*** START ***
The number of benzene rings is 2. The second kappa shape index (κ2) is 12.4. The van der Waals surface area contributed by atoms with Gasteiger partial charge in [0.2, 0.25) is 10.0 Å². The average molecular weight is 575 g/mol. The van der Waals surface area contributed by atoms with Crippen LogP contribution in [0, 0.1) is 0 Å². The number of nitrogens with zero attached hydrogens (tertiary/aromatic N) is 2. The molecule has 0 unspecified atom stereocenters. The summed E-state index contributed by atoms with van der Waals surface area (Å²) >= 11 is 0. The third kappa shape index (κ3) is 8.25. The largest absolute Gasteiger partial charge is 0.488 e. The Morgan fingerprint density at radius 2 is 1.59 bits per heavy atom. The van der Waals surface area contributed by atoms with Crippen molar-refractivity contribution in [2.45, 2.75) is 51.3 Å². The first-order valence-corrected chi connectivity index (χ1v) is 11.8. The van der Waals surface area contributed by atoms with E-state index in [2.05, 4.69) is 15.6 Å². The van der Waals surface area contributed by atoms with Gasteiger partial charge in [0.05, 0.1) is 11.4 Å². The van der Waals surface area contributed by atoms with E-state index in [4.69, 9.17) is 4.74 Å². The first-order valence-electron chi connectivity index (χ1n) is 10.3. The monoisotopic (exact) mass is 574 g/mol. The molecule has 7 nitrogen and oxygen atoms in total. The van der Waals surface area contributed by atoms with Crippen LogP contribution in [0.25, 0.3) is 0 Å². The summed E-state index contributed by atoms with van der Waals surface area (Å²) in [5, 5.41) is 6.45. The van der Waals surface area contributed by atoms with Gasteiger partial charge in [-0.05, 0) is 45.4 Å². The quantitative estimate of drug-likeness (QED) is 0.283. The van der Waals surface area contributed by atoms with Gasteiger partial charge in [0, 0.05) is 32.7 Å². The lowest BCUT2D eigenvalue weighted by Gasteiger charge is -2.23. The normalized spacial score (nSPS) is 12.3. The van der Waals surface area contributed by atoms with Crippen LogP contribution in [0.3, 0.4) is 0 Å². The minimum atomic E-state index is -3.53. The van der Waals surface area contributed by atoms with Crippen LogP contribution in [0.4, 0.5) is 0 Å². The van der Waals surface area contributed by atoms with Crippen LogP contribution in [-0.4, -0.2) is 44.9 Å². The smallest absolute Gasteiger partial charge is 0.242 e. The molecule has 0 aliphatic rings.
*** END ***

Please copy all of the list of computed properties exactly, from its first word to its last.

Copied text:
The number of benzene rings is 2. The second kappa shape index (κ2) is 12.4. The van der Waals surface area contributed by atoms with Gasteiger partial charge in [0.2, 0.25) is 10.0 Å². The average molecular weight is 575 g/mol. The van der Waals surface area contributed by atoms with Crippen LogP contribution in [0, 0.1) is 0 Å². The number of nitrogens with zero attached hydrogens (tertiary/aromatic N) is 2. The molecule has 0 unspecified atom stereocenters. The summed E-state index contributed by atoms with van der Waals surface area (Å²) >= 11 is 0. The third kappa shape index (κ3) is 8.25. The largest absolute Gasteiger partial charge is 0.488 e. The Morgan fingerprint density at radius 2 is 1.59 bits per heavy atom. The van der Waals surface area contributed by atoms with Crippen molar-refractivity contribution in [2.45, 2.75) is 51.3 Å². The first-order valence-corrected chi connectivity index (χ1v) is 11.8. The van der Waals surface area contributed by atoms with E-state index in [2.05, 4.69) is 15.6 Å². The van der Waals surface area contributed by atoms with Gasteiger partial charge in [0.05, 0.1) is 11.4 Å². The van der Waals surface area contributed by atoms with E-state index in [4.69, 9.17) is 4.74 Å². The first-order valence-electron chi connectivity index (χ1n) is 10.3. The monoisotopic (exact) mass is 574 g/mol. The molecule has 7 nitrogen and oxygen atoms in total. The van der Waals surface area contributed by atoms with Crippen LogP contribution in [0.25, 0.3) is 0 Å². The summed E-state index contributed by atoms with van der Waals surface area (Å²) in [5, 5.41) is 6.45. The van der Waals surface area contributed by atoms with Gasteiger partial charge in [-0.05, 0) is 45.4 Å². The quantitative estimate of drug-likeness (QED) is 0.283. The van der Waals surface area contributed by atoms with Gasteiger partial charge in [0, 0.05) is 32.7 Å². The lowest BCUT2D eigenvalue weighted by Gasteiger charge is -2.23. The normalized spacial score (nSPS) is 12.3. The van der Waals surface area contributed by atoms with Crippen LogP contribution in [0.3, 0.4) is 0 Å². The minimum atomic E-state index is -3.53. The van der Waals surface area contributed by atoms with Crippen LogP contribution in [0.4, 0.5) is 0 Å². The van der Waals surface area contributed by atoms with Crippen LogP contribution in [-0.4, -0.2) is 44.9 Å². The smallest absolute Gasteiger partial charge is 0.242 e. The molecule has 0 aliphatic rings.